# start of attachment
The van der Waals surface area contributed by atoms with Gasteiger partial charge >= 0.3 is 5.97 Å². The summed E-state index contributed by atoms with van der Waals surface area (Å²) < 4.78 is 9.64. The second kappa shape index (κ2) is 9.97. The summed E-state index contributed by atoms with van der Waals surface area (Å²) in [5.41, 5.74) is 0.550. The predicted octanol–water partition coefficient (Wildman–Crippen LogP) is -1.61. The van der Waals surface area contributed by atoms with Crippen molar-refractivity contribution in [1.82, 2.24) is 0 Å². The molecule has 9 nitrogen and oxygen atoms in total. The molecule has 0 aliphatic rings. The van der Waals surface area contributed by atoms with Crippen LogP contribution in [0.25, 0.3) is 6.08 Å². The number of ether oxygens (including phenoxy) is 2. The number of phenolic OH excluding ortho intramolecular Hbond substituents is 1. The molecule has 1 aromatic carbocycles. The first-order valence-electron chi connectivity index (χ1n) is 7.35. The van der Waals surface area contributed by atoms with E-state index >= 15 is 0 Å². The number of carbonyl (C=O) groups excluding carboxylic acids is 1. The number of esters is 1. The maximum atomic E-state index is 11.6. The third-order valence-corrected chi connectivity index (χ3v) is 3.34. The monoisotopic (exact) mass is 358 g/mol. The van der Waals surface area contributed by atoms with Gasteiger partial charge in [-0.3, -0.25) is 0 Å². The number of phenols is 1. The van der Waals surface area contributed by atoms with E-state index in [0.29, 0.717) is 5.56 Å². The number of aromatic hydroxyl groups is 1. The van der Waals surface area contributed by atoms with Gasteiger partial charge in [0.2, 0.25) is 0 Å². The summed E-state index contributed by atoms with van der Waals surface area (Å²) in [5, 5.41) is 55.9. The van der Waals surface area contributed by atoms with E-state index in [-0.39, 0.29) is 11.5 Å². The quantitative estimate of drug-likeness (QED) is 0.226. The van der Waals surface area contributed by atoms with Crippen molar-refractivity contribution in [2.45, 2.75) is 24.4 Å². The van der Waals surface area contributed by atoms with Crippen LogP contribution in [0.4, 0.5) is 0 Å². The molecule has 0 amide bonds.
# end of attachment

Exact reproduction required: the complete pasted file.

The van der Waals surface area contributed by atoms with Gasteiger partial charge >= 0.3 is 5.97 Å². The summed E-state index contributed by atoms with van der Waals surface area (Å²) < 4.78 is 9.64. The second kappa shape index (κ2) is 9.97. The summed E-state index contributed by atoms with van der Waals surface area (Å²) in [5.41, 5.74) is 0.550. The predicted octanol–water partition coefficient (Wildman–Crippen LogP) is -1.61. The van der Waals surface area contributed by atoms with Crippen molar-refractivity contribution in [1.82, 2.24) is 0 Å². The molecule has 9 nitrogen and oxygen atoms in total. The molecule has 0 aliphatic rings. The van der Waals surface area contributed by atoms with Crippen LogP contribution in [0.25, 0.3) is 6.08 Å². The number of ether oxygens (including phenoxy) is 2. The number of phenolic OH excluding ortho intramolecular Hbond substituents is 1. The molecule has 1 aromatic carbocycles. The first-order valence-electron chi connectivity index (χ1n) is 7.35. The van der Waals surface area contributed by atoms with E-state index >= 15 is 0 Å². The number of carbonyl (C=O) groups excluding carboxylic acids is 1. The number of esters is 1. The maximum atomic E-state index is 11.6. The third-order valence-corrected chi connectivity index (χ3v) is 3.34. The monoisotopic (exact) mass is 358 g/mol. The van der Waals surface area contributed by atoms with Gasteiger partial charge in [-0.3, -0.25) is 0 Å². The number of phenols is 1. The van der Waals surface area contributed by atoms with E-state index in [0.29, 0.717) is 5.56 Å². The number of aromatic hydroxyl groups is 1. The van der Waals surface area contributed by atoms with Gasteiger partial charge in [0.2, 0.25) is 0 Å². The summed E-state index contributed by atoms with van der Waals surface area (Å²) in [5, 5.41) is 55.9. The van der Waals surface area contributed by atoms with E-state index in [-0.39, 0.29) is 11.5 Å². The quantitative estimate of drug-likeness (QED) is 0.226. The van der Waals surface area contributed by atoms with Crippen molar-refractivity contribution in [2.45, 2.75) is 24.4 Å². The van der Waals surface area contributed by atoms with Crippen LogP contribution in [0.4, 0.5) is 0 Å². The molecule has 0 amide bonds.